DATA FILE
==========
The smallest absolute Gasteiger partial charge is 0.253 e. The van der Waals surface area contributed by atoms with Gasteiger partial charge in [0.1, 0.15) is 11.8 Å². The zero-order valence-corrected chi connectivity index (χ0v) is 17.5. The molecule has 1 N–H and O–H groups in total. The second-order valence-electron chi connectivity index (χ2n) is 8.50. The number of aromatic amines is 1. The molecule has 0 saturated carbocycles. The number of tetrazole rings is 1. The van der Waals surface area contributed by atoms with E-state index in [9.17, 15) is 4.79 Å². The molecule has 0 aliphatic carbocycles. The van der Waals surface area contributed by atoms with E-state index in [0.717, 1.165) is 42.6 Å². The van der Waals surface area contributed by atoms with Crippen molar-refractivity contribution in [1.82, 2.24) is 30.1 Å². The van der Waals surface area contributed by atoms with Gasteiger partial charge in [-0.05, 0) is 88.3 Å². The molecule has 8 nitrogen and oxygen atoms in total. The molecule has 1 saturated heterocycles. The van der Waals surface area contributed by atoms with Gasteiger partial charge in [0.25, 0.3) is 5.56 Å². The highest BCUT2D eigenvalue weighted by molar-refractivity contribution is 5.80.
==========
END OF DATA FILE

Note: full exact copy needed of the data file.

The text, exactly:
The smallest absolute Gasteiger partial charge is 0.253 e. The van der Waals surface area contributed by atoms with Gasteiger partial charge in [0.1, 0.15) is 11.8 Å². The zero-order valence-corrected chi connectivity index (χ0v) is 17.5. The molecule has 1 N–H and O–H groups in total. The second-order valence-electron chi connectivity index (χ2n) is 8.50. The number of aromatic amines is 1. The molecule has 0 saturated carbocycles. The number of tetrazole rings is 1. The van der Waals surface area contributed by atoms with E-state index in [9.17, 15) is 4.79 Å². The molecule has 0 aliphatic carbocycles. The van der Waals surface area contributed by atoms with E-state index in [0.717, 1.165) is 42.6 Å². The van der Waals surface area contributed by atoms with Crippen molar-refractivity contribution in [1.82, 2.24) is 30.1 Å². The van der Waals surface area contributed by atoms with Gasteiger partial charge in [-0.05, 0) is 88.3 Å². The molecule has 8 nitrogen and oxygen atoms in total. The molecule has 1 saturated heterocycles. The van der Waals surface area contributed by atoms with Gasteiger partial charge in [0.25, 0.3) is 5.56 Å². The highest BCUT2D eigenvalue weighted by molar-refractivity contribution is 5.80.